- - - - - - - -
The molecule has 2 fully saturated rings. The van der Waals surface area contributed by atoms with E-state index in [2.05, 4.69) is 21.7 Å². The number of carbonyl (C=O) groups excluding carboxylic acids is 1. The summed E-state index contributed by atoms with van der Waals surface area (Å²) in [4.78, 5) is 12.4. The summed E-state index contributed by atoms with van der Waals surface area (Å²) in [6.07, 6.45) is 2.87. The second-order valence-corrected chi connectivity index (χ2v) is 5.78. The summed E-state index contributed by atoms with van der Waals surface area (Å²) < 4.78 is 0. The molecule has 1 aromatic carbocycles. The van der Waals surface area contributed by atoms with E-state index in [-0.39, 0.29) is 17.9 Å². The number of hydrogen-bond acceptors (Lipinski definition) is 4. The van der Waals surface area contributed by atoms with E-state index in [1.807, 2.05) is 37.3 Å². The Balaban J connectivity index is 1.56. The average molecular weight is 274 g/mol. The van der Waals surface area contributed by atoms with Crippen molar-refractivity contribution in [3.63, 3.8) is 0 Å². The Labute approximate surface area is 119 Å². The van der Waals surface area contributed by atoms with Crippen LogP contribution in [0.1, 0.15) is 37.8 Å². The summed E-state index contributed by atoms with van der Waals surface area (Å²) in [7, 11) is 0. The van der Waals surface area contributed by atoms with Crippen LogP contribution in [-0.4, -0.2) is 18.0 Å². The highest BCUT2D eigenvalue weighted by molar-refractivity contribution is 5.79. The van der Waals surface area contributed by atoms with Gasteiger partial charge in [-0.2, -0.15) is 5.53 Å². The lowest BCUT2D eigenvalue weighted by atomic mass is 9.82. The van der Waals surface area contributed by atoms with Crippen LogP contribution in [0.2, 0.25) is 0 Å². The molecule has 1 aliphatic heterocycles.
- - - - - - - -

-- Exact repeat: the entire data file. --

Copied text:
The molecule has 2 fully saturated rings. The van der Waals surface area contributed by atoms with E-state index in [2.05, 4.69) is 21.7 Å². The number of carbonyl (C=O) groups excluding carboxylic acids is 1. The summed E-state index contributed by atoms with van der Waals surface area (Å²) in [4.78, 5) is 12.4. The summed E-state index contributed by atoms with van der Waals surface area (Å²) in [6.07, 6.45) is 2.87. The second-order valence-corrected chi connectivity index (χ2v) is 5.78. The summed E-state index contributed by atoms with van der Waals surface area (Å²) < 4.78 is 0. The molecule has 1 aromatic carbocycles. The van der Waals surface area contributed by atoms with E-state index in [-0.39, 0.29) is 17.9 Å². The number of hydrogen-bond acceptors (Lipinski definition) is 4. The van der Waals surface area contributed by atoms with E-state index in [1.807, 2.05) is 37.3 Å². The Balaban J connectivity index is 1.56. The average molecular weight is 274 g/mol. The van der Waals surface area contributed by atoms with Crippen molar-refractivity contribution in [3.63, 3.8) is 0 Å². The Labute approximate surface area is 119 Å². The van der Waals surface area contributed by atoms with Crippen LogP contribution in [0.1, 0.15) is 37.8 Å². The summed E-state index contributed by atoms with van der Waals surface area (Å²) in [7, 11) is 0. The van der Waals surface area contributed by atoms with Crippen LogP contribution in [-0.4, -0.2) is 18.0 Å². The highest BCUT2D eigenvalue weighted by molar-refractivity contribution is 5.79. The van der Waals surface area contributed by atoms with Gasteiger partial charge in [-0.2, -0.15) is 5.53 Å². The lowest BCUT2D eigenvalue weighted by atomic mass is 9.82. The van der Waals surface area contributed by atoms with Crippen LogP contribution in [0.2, 0.25) is 0 Å². The molecule has 1 aliphatic heterocycles.